Qualitative versus Quantitative Research
Two predominant types of methods are available for crime analysts, as well as other criminologists. Those are quantitative and qualitative methods. Quantitative research is typically considered to be the more scientific approach to doing social science (Tewksbury, 2009). The focus in quantitative research is on using specific definitions and carefully operationalizing what particular concepts and variables mean. Quantitative research usually involves statistics and data that can be scored and presented easily on graphs or in tables. Qualitative research methods, on the other hand, provide more emphasis on interpretation and providing consumers with complete views, looking at contexts, environmental immersions, and a depth of understanding of concepts (Tewskbury, 2009).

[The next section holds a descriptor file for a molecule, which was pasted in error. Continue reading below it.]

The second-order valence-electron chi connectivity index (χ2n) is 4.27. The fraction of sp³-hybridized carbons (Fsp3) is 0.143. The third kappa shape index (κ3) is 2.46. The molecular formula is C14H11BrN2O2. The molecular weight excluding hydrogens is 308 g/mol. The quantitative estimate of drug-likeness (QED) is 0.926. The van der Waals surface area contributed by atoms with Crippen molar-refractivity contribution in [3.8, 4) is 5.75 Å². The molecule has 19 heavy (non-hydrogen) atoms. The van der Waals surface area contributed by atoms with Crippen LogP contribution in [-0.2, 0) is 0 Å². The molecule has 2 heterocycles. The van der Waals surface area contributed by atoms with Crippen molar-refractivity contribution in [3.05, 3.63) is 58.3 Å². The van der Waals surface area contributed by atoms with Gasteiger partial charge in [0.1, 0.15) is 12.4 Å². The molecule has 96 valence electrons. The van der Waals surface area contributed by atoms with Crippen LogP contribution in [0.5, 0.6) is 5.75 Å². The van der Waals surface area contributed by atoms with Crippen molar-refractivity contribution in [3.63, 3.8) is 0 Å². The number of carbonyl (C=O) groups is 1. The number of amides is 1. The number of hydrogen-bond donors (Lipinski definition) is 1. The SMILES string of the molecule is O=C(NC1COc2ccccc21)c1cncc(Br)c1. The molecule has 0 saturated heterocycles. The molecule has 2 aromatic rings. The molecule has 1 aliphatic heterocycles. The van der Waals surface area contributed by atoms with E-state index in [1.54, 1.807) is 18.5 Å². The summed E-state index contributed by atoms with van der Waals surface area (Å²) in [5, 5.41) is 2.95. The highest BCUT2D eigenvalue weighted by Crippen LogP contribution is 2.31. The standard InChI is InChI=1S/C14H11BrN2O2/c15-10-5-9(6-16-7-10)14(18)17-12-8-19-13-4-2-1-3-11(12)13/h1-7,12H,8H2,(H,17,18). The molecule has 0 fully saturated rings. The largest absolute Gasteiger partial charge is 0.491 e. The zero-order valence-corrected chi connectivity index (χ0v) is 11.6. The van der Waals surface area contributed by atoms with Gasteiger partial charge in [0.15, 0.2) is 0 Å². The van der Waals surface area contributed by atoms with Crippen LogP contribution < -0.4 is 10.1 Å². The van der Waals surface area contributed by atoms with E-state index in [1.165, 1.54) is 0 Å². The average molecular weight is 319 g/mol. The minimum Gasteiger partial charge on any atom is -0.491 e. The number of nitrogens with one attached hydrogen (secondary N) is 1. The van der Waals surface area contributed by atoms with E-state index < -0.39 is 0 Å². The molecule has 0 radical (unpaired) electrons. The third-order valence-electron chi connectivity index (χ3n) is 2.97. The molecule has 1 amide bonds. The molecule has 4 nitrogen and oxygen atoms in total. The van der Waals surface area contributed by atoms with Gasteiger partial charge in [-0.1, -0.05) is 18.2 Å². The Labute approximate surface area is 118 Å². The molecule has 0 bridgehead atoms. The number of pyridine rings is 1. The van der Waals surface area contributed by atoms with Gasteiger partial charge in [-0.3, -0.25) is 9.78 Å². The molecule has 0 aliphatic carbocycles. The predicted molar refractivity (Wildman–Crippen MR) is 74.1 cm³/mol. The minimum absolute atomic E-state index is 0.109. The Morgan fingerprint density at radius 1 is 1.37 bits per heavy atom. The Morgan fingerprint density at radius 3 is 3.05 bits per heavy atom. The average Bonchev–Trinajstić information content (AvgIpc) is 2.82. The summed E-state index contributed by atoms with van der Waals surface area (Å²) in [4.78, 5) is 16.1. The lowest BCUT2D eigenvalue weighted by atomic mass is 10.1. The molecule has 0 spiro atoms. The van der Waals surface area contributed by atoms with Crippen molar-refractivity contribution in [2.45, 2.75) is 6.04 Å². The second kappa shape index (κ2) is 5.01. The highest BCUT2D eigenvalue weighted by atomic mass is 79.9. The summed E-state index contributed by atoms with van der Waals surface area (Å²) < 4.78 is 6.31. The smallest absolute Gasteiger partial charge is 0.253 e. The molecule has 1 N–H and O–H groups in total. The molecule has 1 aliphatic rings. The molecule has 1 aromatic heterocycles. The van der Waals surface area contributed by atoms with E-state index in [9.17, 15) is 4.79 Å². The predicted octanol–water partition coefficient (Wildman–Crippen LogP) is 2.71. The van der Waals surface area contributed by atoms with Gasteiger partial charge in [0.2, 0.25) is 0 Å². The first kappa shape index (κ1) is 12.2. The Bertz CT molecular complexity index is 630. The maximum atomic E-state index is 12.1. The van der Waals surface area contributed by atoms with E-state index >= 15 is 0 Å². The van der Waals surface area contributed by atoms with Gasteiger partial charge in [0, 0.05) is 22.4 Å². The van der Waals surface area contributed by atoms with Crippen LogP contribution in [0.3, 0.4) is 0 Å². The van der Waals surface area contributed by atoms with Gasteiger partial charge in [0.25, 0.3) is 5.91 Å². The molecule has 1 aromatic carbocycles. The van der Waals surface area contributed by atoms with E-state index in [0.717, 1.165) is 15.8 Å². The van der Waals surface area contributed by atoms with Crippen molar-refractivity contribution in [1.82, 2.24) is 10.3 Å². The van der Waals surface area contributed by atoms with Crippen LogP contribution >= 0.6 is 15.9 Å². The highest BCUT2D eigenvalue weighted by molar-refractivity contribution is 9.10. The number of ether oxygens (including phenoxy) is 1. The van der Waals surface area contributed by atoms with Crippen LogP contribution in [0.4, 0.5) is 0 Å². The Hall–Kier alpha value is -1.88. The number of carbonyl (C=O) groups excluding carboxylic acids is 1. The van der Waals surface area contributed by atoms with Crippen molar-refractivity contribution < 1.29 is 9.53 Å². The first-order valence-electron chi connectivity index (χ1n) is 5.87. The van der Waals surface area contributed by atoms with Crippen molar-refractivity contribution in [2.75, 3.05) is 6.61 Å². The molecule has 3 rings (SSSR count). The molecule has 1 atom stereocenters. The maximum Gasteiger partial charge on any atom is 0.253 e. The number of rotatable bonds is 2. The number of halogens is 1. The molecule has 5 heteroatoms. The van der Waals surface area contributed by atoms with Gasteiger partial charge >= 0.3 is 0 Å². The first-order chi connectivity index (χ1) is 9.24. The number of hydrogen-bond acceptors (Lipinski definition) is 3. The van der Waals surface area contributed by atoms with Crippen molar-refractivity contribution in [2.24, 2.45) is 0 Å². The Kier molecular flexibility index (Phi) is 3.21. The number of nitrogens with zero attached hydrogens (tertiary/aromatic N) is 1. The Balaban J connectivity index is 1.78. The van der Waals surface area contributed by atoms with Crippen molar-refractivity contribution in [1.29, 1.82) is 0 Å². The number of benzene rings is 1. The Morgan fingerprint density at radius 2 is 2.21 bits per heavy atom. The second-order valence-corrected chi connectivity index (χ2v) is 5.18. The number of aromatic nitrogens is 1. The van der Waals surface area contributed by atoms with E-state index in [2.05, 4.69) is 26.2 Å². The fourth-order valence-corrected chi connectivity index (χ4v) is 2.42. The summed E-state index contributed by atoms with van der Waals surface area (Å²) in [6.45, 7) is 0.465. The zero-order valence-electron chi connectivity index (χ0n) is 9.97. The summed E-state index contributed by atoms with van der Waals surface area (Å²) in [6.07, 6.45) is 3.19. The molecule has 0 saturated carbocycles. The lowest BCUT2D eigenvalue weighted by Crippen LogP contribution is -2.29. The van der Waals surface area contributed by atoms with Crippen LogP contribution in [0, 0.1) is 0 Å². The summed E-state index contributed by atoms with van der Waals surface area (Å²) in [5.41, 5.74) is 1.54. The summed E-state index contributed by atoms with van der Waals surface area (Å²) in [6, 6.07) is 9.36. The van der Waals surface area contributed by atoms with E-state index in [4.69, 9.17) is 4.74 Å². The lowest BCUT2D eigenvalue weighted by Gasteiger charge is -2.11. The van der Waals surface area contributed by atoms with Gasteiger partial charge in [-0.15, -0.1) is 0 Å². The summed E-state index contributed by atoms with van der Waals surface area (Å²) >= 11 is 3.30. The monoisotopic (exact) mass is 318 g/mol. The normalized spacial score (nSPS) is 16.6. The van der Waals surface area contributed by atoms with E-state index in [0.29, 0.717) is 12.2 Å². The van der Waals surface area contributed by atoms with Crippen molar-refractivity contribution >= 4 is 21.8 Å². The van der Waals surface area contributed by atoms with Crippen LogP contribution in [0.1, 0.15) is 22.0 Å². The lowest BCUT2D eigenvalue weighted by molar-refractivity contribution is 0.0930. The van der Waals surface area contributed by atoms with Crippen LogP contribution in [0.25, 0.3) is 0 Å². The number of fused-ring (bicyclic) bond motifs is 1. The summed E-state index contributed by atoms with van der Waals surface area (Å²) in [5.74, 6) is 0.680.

Tewskbury (2009) argued that because of the differences in data, how data are collected and analyzed, and what the data and analyses are able to tell us about our subjects of study, the knowledge gained through qualitative investigations is more informative, richer, and offers enhanced understanding compared with that which can be obtained via quantitative research.
At its most basic, qualitative research focuses on the meanings, traits, and defining characteristics of events, people, interactions, settings and cultures, and experience.
Strategic crime analysts must use qualitative methods in order to gain a true understanding of the social aspects of how crime occurs and how the agents, structures, and processes of responding to crime operate in culturally grounded contexts. Thus, qualitative methods provide a depth of understanding of issues that is not possible through the use of quantitative, statistically based investigations. Therefore, if trends are to be understood and lead to problem solutions, then qualitative methods must be utilized.